Libya,is a country located in North Africa.

Not too many countries in the world are as foreign and mysterious as the 1.7 million square kilometers of Libya. For more than 40 years the country was ruled by Muammar Gaddafi, who pretty much cut off the country to many would-be visitors.

In 2011, an uprising gave Libya a new start--and they country is now working on a new government. Hopefully one that'll let you come see some of the most amazing ancient sites imaginable.

To get here can be a long process, as there are no direct flights from the US, often having to connect in Europe (Germany, Austria, and England mostly) or Egypt, often both. You do need a visa before you arrive; and if you're a US citizen you must advise the US Embassy in the region that you're coming.

You just better bring cash with you, as this truly is a cash-only country where just a few hotels and restaurants take plastic.

You also need a Yellow Fever vaccination before you get here; and its recommended that you get a Tetanus and MMR booster, as well as being protected against Hepititis A & B and Typhoid.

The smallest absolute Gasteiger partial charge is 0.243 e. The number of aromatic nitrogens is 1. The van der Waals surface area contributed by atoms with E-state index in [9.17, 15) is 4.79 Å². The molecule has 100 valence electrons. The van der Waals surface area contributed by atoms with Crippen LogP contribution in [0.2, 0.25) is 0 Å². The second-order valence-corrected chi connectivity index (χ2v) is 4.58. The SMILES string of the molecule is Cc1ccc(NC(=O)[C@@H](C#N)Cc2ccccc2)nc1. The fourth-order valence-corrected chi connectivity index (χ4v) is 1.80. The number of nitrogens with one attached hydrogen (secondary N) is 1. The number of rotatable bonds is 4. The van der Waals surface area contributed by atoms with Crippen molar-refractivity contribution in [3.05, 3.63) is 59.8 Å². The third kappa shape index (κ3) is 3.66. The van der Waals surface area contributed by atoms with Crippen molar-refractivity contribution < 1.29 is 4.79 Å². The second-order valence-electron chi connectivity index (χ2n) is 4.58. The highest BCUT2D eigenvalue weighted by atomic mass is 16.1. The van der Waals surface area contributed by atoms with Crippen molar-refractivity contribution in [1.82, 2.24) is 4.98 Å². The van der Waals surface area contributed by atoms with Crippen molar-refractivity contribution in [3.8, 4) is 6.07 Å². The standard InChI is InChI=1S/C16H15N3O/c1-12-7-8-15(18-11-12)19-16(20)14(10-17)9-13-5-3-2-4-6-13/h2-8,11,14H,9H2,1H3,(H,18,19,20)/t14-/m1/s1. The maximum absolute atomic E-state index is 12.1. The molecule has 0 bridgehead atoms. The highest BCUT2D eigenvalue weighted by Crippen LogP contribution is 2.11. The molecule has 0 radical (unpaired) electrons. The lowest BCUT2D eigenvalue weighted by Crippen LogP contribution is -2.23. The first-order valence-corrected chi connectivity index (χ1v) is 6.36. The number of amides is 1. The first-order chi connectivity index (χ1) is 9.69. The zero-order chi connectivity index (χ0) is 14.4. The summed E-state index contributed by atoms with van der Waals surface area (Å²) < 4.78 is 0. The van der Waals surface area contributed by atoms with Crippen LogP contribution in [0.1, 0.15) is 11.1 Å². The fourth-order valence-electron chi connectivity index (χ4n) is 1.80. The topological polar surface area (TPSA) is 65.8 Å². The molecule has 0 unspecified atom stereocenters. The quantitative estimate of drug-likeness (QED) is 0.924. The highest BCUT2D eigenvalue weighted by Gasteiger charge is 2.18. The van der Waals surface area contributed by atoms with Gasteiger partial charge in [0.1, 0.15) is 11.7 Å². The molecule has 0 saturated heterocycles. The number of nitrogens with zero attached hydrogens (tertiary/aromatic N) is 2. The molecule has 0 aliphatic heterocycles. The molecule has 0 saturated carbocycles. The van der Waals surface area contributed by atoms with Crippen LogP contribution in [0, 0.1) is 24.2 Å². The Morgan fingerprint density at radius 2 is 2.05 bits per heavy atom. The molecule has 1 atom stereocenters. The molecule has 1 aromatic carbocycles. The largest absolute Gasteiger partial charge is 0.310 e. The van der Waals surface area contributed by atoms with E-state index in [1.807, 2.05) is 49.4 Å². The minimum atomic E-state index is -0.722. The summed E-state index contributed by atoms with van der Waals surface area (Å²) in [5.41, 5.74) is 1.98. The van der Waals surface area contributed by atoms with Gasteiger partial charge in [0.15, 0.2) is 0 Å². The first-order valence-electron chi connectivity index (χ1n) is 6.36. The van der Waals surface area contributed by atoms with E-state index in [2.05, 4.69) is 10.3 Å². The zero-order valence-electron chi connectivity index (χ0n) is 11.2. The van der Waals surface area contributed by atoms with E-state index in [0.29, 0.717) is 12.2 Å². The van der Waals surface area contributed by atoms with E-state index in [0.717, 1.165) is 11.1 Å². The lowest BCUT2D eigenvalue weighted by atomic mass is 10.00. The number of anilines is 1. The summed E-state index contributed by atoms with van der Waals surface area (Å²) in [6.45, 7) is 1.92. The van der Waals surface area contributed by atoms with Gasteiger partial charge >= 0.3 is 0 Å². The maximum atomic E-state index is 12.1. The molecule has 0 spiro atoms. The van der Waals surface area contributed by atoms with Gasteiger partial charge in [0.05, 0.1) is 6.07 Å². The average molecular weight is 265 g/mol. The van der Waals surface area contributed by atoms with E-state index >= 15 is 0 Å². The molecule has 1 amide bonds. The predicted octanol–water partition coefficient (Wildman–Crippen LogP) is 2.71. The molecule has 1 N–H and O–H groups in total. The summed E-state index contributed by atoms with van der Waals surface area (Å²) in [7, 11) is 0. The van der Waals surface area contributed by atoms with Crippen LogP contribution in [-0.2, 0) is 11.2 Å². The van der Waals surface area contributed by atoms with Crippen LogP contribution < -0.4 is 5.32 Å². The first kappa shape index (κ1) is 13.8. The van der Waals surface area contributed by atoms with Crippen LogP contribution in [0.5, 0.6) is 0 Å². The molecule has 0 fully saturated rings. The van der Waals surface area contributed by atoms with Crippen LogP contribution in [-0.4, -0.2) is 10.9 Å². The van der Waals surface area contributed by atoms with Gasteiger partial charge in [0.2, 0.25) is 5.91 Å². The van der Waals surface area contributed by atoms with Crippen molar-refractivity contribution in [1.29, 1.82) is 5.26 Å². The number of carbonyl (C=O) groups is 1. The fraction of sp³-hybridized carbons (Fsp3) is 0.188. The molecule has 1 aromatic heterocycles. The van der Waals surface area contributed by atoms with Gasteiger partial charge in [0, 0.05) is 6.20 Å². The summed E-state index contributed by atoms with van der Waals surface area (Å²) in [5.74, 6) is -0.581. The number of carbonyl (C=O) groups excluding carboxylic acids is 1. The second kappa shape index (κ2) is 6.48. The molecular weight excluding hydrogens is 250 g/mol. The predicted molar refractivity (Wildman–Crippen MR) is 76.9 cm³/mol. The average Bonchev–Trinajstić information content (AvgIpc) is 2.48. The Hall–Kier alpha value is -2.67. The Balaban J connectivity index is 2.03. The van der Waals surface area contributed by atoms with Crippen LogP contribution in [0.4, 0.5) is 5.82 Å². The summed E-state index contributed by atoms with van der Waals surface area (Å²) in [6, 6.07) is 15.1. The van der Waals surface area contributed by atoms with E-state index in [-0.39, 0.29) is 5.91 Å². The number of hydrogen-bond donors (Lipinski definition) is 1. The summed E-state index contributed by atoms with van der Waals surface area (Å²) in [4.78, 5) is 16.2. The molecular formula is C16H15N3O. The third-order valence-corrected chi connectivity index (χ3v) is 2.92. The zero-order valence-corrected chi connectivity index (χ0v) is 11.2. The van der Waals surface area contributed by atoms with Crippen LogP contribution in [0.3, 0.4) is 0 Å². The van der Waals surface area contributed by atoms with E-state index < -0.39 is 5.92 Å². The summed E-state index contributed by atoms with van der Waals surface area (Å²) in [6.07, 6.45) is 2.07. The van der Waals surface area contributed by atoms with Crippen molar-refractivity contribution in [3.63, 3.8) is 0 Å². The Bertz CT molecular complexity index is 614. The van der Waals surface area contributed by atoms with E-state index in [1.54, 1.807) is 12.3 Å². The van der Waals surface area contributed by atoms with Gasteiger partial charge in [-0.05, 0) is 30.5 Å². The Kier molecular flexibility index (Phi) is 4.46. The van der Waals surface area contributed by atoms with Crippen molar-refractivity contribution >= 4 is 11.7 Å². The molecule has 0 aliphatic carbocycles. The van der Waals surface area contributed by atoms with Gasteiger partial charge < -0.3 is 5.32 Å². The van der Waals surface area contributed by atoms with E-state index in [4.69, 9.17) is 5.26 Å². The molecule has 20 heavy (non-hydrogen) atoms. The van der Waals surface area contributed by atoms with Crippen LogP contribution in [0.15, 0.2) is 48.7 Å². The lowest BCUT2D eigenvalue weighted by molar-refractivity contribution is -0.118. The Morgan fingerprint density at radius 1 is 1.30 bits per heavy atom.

With your health concerns out of the way, it's time to be off to see Leptis Magna. At least that's what it was called when the Roman Empire lorded over the area (before them it was the Phoenicians). Today it's near Khoms (about 80 miles from the capital city of Tripoli)--and has some of the best Ancient Roman ruins anywhere. The ARch of Septimius Severus (who was born here) is just stunning.

Cyrene, or Shahhat as its called today, could give it a run for the money with its Temple of Zeus. The area, a Greek colony that's been around since 630BC, is now a UNESCO site.

Getting to all of Libya's sites can be a bit of an issue. There are no trains in the country (but they're working on that), there's no public bus service, and if you're going to drive around you're gonna need a Desert Pass. Yes, you'll need one since 90-percent of the country is desert. In some places it doesn't rain for years--decades actually.

Found in the desert are places like the Atiq Mosque, the oldest of its kind in the Sahara; the rock paintings at Wadi Mathendous that are more than two millennia old.

After a day of sightseeing, don't think you'll relax at your hotel with a cold beer--sorry, alcohol is illegal in Libya (it is a mostly Muslim country). There's a whole culture that revolves around tea, the drink of choice. You won't find bars and nightclubs, but you will find plenty of coffee and tea houses.

They're a nice place to stop after shopping for gold, silver, spices, and Ghandames slippers--a bargain for your Dinars, the official currency of Libya.

Don't forget to work on some phrases in Arabic, as that's the official language spoken throughout the country. Maybe this way Libya won't seem so mysterious--it'll just be exotic and super wonderful.